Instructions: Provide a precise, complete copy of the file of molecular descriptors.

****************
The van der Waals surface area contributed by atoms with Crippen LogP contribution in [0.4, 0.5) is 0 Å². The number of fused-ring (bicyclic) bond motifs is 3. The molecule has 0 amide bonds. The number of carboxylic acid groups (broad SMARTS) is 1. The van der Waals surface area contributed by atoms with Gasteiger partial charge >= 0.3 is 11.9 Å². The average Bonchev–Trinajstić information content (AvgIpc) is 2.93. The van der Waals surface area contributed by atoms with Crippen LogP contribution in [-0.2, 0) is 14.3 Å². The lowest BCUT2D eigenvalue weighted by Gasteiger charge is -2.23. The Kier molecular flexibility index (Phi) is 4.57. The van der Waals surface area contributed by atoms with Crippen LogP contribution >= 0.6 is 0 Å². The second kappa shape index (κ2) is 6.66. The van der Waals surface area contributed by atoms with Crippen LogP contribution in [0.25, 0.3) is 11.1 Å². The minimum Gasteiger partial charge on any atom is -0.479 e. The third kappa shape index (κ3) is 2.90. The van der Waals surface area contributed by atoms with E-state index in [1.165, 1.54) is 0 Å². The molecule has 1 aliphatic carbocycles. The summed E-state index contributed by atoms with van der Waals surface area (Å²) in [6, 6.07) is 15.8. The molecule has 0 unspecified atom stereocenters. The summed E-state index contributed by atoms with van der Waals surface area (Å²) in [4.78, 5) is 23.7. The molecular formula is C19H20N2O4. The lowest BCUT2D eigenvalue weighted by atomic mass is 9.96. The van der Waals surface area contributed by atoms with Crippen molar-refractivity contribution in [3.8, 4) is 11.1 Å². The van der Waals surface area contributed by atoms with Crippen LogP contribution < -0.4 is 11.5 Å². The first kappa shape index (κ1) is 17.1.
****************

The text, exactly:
The van der Waals surface area contributed by atoms with Crippen LogP contribution in [0.4, 0.5) is 0 Å². The number of fused-ring (bicyclic) bond motifs is 3. The molecule has 0 amide bonds. The number of carboxylic acid groups (broad SMARTS) is 1. The van der Waals surface area contributed by atoms with Gasteiger partial charge >= 0.3 is 11.9 Å². The average Bonchev–Trinajstić information content (AvgIpc) is 2.93. The van der Waals surface area contributed by atoms with Crippen LogP contribution in [-0.2, 0) is 14.3 Å². The lowest BCUT2D eigenvalue weighted by Gasteiger charge is -2.23. The Kier molecular flexibility index (Phi) is 4.57. The van der Waals surface area contributed by atoms with Crippen LogP contribution >= 0.6 is 0 Å². The second kappa shape index (κ2) is 6.66. The van der Waals surface area contributed by atoms with Crippen LogP contribution in [0.25, 0.3) is 11.1 Å². The minimum Gasteiger partial charge on any atom is -0.479 e. The third kappa shape index (κ3) is 2.90. The van der Waals surface area contributed by atoms with E-state index in [1.165, 1.54) is 0 Å². The molecule has 1 aliphatic carbocycles. The summed E-state index contributed by atoms with van der Waals surface area (Å²) in [6, 6.07) is 15.8. The molecule has 0 unspecified atom stereocenters. The summed E-state index contributed by atoms with van der Waals surface area (Å²) in [4.78, 5) is 23.7. The molecular formula is C19H20N2O4. The lowest BCUT2D eigenvalue weighted by atomic mass is 9.96. The van der Waals surface area contributed by atoms with Crippen molar-refractivity contribution in [3.8, 4) is 11.1 Å². The van der Waals surface area contributed by atoms with Crippen LogP contribution < -0.4 is 11.5 Å². The first kappa shape index (κ1) is 17.1.